Effective self motivation techniques are essential to keep us all on the path to success. Achieving a complex goal requires hard work and focus over a long period of time, and that's not fun. We need to set ourselves up for success for those moments when our motivation is at a low.
In the series on mastering the skills that will move your craft business forward, we've looked at debunking old beliefs about talent and understanding how to practice to develop complex skills.
If you missed those articles, you'll find them here:
Once you realize that developing a key skill is a matter of working smart and hard, and you decide you're willing and able to make that commitment, it will be essential to develop some self motivation techniques to keep yourself committed to moving forward.
Developing a new, complex skill is achievable, but you have to be willing and able to commit to plenty of tough practice. Motivation is key to doing the hard work. You can achieve a big goal, but you have to do work that is difficult and not fun. There's no doubt, there will be times when you want to quit.
In those moments when your motivation is low, your reasons to continue have to outweigh your reasons to stop. Ultimately, you need to keep going when you don't want to and be willing to do more than others are wiling to do.
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Research laid out by Angela Duckworth in Grit, and Anders Ericsson and Robert Pool in Peak shows us that talent is overrated, and smart, hard work consistently wins out over inborn talent. That way of thinking about building skills may be a major shift for you, but it's important to internalize the concept if you want to be able to really commit to mastering a challenging skill and maintain the motivation you'll need to keep pushing forward.
"Whether you believe you can do a thing or not, you're right." Henry Ford
If you can't shake the idea that inborn talent is essential to success, and you don't believe you're gifted with talent in the area you want to master, you'll have trouble believing that smart, hard work will lead to success.
The idea of talent, and genius is dangerous. It allows us to talk ourselves out of hard work. It gives us an out to avoid work we don't feel like doing.
If we believe someone's skill is the result of raw, inborn talent (and not hard work), we won't believe that working hard will allow us to accomplish the same degree of skill. If we think you have to be born with talent - if we don't believe at our core that we can develop skill with the right kind of practice - then we will never commit to doing the tough work required to achieve any worthwhile objective.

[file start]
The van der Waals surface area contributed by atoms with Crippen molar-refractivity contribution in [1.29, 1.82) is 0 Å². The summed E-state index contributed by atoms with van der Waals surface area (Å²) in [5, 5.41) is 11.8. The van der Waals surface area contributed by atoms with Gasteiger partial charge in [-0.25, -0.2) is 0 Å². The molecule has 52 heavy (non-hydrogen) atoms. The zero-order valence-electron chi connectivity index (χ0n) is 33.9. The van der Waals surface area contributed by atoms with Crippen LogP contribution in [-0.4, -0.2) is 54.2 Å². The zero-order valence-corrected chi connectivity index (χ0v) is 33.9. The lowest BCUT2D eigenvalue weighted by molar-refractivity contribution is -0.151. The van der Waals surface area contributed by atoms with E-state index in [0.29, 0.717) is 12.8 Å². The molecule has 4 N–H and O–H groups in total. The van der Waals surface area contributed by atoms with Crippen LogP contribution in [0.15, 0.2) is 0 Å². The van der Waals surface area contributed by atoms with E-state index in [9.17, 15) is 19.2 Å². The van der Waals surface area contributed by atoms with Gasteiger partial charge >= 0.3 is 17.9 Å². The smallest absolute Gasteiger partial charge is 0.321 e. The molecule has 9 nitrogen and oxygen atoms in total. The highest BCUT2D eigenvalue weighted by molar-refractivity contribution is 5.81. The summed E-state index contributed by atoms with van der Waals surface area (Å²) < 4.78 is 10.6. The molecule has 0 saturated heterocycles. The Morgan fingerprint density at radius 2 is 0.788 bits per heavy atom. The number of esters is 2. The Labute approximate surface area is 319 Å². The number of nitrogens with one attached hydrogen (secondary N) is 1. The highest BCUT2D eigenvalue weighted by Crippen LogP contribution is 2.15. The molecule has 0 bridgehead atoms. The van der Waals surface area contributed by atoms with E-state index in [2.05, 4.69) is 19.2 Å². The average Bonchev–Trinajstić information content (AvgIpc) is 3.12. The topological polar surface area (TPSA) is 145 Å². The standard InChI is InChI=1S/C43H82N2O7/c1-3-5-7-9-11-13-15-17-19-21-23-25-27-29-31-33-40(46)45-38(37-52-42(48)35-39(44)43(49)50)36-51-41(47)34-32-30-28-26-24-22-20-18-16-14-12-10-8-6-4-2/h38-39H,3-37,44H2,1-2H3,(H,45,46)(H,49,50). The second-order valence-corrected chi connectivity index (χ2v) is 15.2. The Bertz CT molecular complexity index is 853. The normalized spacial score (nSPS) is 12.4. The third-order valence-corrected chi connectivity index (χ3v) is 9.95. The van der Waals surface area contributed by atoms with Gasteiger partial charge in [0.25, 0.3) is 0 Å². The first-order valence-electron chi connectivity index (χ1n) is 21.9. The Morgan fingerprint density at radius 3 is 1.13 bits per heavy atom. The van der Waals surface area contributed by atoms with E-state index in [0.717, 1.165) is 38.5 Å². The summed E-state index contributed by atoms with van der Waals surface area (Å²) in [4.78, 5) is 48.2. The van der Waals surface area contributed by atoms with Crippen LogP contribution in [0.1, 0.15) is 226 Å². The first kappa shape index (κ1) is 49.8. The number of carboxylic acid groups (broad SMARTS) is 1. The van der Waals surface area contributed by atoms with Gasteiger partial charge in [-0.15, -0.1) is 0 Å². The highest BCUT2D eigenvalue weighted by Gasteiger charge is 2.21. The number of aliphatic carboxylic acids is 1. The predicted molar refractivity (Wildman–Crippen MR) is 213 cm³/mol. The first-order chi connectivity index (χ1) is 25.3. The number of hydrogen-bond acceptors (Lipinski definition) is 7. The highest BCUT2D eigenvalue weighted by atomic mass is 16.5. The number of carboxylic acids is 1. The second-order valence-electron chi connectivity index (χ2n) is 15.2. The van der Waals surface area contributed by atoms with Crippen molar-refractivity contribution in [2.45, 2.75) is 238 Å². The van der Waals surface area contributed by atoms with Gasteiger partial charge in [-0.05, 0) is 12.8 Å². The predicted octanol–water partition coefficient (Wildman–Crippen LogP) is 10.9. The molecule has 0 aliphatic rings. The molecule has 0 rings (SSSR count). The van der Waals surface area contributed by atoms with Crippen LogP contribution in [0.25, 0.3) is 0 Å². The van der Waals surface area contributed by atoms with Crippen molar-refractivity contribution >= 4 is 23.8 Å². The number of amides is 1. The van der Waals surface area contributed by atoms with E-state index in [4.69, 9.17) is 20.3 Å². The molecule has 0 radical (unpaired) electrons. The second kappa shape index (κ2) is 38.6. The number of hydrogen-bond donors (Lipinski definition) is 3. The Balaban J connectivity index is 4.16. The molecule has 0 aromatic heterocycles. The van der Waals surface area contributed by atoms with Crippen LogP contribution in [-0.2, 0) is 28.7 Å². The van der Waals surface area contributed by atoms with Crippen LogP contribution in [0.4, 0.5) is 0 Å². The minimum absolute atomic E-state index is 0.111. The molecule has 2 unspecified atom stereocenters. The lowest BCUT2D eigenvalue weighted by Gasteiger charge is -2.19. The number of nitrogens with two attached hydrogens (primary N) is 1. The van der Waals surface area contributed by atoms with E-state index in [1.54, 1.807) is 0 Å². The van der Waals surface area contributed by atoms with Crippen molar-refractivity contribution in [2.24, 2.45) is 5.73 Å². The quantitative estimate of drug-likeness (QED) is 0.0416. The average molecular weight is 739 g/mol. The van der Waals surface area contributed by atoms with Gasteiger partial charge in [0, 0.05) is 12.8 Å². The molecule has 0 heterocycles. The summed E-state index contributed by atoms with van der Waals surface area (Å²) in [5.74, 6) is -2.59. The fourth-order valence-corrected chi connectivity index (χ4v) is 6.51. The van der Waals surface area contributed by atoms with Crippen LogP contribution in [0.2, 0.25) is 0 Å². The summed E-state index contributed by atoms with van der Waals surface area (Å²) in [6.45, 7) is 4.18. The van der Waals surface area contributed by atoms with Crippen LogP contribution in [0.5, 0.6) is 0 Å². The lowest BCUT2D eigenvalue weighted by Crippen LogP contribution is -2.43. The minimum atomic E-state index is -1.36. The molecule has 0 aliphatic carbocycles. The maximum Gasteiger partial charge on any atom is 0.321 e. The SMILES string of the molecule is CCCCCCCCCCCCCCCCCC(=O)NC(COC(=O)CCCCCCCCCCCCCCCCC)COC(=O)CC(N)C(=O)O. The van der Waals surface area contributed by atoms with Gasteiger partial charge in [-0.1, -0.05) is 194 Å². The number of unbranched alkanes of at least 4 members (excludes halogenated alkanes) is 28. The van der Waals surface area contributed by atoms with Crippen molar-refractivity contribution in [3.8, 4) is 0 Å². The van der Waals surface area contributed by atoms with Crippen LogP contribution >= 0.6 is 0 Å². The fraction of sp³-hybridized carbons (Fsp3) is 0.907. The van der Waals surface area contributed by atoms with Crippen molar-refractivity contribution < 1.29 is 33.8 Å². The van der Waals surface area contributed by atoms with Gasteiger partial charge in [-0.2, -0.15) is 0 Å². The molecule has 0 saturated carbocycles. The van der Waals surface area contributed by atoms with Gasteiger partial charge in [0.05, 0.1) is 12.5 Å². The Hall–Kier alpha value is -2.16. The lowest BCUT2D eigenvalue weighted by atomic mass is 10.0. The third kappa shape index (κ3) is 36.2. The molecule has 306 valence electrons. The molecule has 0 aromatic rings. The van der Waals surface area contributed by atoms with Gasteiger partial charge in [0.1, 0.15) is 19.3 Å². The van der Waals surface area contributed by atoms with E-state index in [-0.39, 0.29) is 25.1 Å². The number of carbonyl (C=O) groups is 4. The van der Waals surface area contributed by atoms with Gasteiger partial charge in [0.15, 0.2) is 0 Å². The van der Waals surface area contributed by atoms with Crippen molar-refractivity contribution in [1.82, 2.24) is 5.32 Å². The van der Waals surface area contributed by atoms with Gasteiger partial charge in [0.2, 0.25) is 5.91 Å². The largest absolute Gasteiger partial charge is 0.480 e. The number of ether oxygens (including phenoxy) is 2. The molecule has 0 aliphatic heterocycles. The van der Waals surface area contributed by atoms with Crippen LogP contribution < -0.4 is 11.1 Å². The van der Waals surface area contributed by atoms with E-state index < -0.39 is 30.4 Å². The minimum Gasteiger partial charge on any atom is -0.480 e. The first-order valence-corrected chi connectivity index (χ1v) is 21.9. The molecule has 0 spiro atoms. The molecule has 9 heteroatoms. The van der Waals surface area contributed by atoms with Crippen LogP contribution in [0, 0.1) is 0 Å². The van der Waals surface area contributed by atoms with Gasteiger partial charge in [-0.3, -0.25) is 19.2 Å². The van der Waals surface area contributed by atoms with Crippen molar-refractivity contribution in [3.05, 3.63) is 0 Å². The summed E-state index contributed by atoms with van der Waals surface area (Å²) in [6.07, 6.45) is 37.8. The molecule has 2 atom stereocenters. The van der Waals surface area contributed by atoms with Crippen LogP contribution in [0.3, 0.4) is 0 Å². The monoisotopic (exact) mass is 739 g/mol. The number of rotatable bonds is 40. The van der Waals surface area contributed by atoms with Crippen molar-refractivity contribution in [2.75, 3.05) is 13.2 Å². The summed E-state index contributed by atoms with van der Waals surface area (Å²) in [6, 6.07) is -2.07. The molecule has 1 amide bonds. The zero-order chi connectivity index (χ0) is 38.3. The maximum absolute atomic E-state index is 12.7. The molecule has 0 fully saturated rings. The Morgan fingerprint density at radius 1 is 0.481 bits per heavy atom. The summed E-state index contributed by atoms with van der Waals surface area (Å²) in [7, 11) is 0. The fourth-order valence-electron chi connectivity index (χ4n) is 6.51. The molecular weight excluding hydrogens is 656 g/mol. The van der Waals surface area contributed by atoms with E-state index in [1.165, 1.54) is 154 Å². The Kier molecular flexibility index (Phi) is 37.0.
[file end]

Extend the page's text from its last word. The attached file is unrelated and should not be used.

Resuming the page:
Why would anyone commit to long hours of challenging work if they didn't believe at their core that it would lead to success?
Happily, there are several proven self motivation techniques and strategies you can put in place, ideally when your motivation is high, to keep you going when you're tempted to quit.
To build motivation you need to:
Here are 9 ways to strengthen your reasons to continue and weaken your reasons to quit.
1. Mindset Matters
We've already looked at this factor, but it's crucial and worth repeating. You need to realize that skill development is not about genetically inherited characteristics; it's about committing to doing a lot of the right kind of practice. If you think you can't you won't.
2. Find a Good Teacher
A teacher can provide meaningful feedback that is crucial in making progress and maintaining motivation. Teachers can help you progress faster and guide you through road blocks and challenges that can cause motivation to flag. They also provide an excellent source of accountability and social support.
3. Expect Setbacks
In the development of any skill, there will be natural ebbs and flows in your progress. It is quite natural for improvement to slow down at some point in your development. That doesn't mean you've hit your peak ability; it generally means you've hit a road block that's impeding your progress, and you need to figure out what aspect of your performance is holding you back and then figure out how to improve.
4. Habits are Essential
You must create habits and routines that support your goal. The more something becomes a habitual part of each day, the greater the chance you will do it. Determine the daily actions that will be required to build your skill, and then turn them into habits.
5. Make a Schedule